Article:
Without a word, she plowed through the mud over to where her belongings lay piled. She hastily wiped the worst of the mud from her hands onto the grassy embankment, then reached under her hat and drew her Colt. Coldly calm now, she turned to face the impudent stranger. It pleased her to see how fast he sobered with a gun aimed between his eyes.
“This is Double C land, mister. You’re trespassing. I could shoot you dead and nobody’d blame me. So unless you want a hole in your head bigger than your mouth, you’d best get moving.”
Dear readers, as some of you know, I plan to release the second volume in my Texas Druids trilogy in late November. Titled Dashing Druid, this book follows the exploits of Tye Devlin, oldest of the three gifted siblings for whom the series is named. Tye is a “sensitive” – what we would call an empath nowadays. He has the ability to experience other people’s emotions, a gift that leads him from tragedy to triumph.
From now until it’s launch date, I will be posting small excerpts from Tye’s story each Friday. This first excerpt is from the opening of Chapter One.
Note: If you have not yet read book one, Darlin’ Druid, it’s still available on amazon.com and barnesandnoble.com at the low, low price of only $.99!
Bosque County, Texas; July, 1874
“Consarned critter! Why’d you have to go and get stuck in there?” Lil Crawford muttered. She tugged harder on her rope in an effort to pull the bawling calf from the mud wallow it had wandered into. No luck. The animal was mired nearly up to his shoulders in thick clay gumbo. No matter how hard she pulled, she wasn’t going to get him out.
Nearby, standing beside the creek that had carved out the treacherous wallow along the bank, the calf’s mamma lowed plaintively as if blaming Lil for her baby’s predicament. Sending her a baleful glare, Lil said, “It’s not my fault. You should’ve dropped him in the spring like you’re supposed to ’stead of in the middle of summer. Then maybe he’d be big enough to climb out of this dang mud.”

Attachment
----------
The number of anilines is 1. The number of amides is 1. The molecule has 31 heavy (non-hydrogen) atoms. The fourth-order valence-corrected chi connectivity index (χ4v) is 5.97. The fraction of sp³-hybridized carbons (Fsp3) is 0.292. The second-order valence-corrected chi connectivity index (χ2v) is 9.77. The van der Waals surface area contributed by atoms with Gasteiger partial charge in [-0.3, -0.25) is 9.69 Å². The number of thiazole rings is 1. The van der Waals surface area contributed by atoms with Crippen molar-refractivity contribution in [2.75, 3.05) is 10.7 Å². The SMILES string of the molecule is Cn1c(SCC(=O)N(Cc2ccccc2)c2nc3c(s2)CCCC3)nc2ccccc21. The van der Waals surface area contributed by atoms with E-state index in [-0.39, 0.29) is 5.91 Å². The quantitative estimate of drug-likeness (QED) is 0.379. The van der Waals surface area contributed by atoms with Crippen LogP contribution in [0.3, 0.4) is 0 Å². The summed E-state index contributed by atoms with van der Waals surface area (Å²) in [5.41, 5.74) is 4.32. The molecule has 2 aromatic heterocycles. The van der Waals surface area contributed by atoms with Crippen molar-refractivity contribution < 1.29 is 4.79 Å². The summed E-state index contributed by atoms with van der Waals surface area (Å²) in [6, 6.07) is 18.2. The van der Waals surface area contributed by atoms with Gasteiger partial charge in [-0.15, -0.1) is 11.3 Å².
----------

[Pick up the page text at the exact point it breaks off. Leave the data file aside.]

Arms crossed, she studied the situation. She considered letting Major, her buckskin gelding, drag the calf out but feared injuring the little mite, possibly even breaking his neck. She sighed in disgust. There was no help for it; she’d have to get down in the mud and wrestle the calf out. It was either that or leave him there to die a slow, miserable death.
Dropping to the ground, she tugged off her boots and socks. She set them near the edge of the wallow, then rose, unbuckled her gun belt and laid it atop her footgear, where she could reach her six-shooter if need be. Her hat joined the pile for good measure.
Lil took a deep breath, set her teeth and stepped into the wallow, cringing as she sank up to her knees in the gooey muck. It squished between her toes and clung to her legs, plastering her britches to her skin. It also stank of rotting grass and other things she’d as soon not name.
Crooning softly to the frightened calf, she wrapped her arms around his middle, coating her hands, arms and shirt with mud in the process. She braced herself, preparing to wrestle the animal free.
A man’s deep-throated laugh caught her off guard. Jolted by the sound, she cried out in surprise and struggled to turn around, fighting the mud that imprisoned her legs. Once she succeeded, she stared, slack-jawed, at the stranger grinning at her from atop the most broken down nag she’d ever laid eyes on. The dude himself was a sight to behold. Togged out in a funny checked suit, with a derby hat atop jet-black hair, he made her lips twitch. However, her humor fled when she met his eyes. Brilliant blue, they shot sparks of light, brighter than the toothy grin splitting his handsome face.
“Sure’n I must be dreaming,” he said in a lilting Irish brogue. “Or are ye truly a lovely faery maid sent to enchant me?”
To be continued next week.